Can food be addictive? What does it mean to be a food addict? Do common underlying neurobiological mechanisms contribute to drug and food addiction? These vexing questions have been the subject of considerable interest and debate in recent years, driven in large part by the major health concerns associated with dramatically increasing body weights and rates of obesity in the United States, Europe, and other regions with developed economies. No clear consensus has yet emerged on the validity of the concept of food addiction and whether some individuals who struggle to control their food intake can be considered food addicts. Some, including Fletcher, have argued that the concept of food addiction is unsupported, as many of the defining features of drug addiction are not seen in the context of feeding behaviors. Others, Kenny included, have argued that food and drug addiction share similar features that may reflect common underlying neural mechanisms. Here, Fletcher and Kenny argue the merits of these opposing positions on the concept of food addiction.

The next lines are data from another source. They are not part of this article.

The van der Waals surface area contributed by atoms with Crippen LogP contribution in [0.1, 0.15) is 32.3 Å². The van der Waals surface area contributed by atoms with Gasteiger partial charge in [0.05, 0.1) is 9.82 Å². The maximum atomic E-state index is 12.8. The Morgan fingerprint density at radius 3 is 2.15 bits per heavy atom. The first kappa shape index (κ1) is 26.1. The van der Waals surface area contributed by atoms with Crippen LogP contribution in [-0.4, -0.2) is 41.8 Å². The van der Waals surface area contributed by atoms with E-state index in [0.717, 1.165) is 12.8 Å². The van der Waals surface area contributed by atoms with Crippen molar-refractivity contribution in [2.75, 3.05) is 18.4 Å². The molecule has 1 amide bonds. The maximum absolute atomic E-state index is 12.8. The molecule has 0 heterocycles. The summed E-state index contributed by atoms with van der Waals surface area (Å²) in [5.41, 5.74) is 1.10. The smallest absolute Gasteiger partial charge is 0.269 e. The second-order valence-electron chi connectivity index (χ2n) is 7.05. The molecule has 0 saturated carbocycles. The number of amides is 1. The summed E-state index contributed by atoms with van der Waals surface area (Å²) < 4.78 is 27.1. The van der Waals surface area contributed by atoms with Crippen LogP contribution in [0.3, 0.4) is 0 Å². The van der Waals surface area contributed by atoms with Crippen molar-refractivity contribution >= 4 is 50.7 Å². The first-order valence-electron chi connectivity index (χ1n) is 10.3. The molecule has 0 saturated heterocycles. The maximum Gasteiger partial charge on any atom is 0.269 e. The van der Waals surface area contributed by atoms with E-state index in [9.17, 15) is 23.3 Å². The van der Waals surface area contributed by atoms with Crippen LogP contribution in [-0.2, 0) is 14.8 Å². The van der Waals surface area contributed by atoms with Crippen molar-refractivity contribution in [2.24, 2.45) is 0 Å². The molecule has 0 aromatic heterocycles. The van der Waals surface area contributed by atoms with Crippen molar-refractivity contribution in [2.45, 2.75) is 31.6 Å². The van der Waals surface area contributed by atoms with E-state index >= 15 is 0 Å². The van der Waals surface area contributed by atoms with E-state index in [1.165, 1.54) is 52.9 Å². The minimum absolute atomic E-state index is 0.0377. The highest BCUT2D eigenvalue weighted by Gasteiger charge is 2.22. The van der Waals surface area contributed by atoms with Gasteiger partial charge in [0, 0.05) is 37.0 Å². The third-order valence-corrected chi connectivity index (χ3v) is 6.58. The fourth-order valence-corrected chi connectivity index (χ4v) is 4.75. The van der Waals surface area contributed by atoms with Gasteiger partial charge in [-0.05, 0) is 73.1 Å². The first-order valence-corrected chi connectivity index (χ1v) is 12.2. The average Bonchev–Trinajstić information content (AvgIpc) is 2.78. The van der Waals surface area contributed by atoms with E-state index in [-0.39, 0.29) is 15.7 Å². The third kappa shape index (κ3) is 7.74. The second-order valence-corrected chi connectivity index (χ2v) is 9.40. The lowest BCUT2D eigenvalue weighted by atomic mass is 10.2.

Original languageEnglish
Pages (from-to)2506-2513
Number of pages8
Issue number13
StatePublished - 1 Dec 2018


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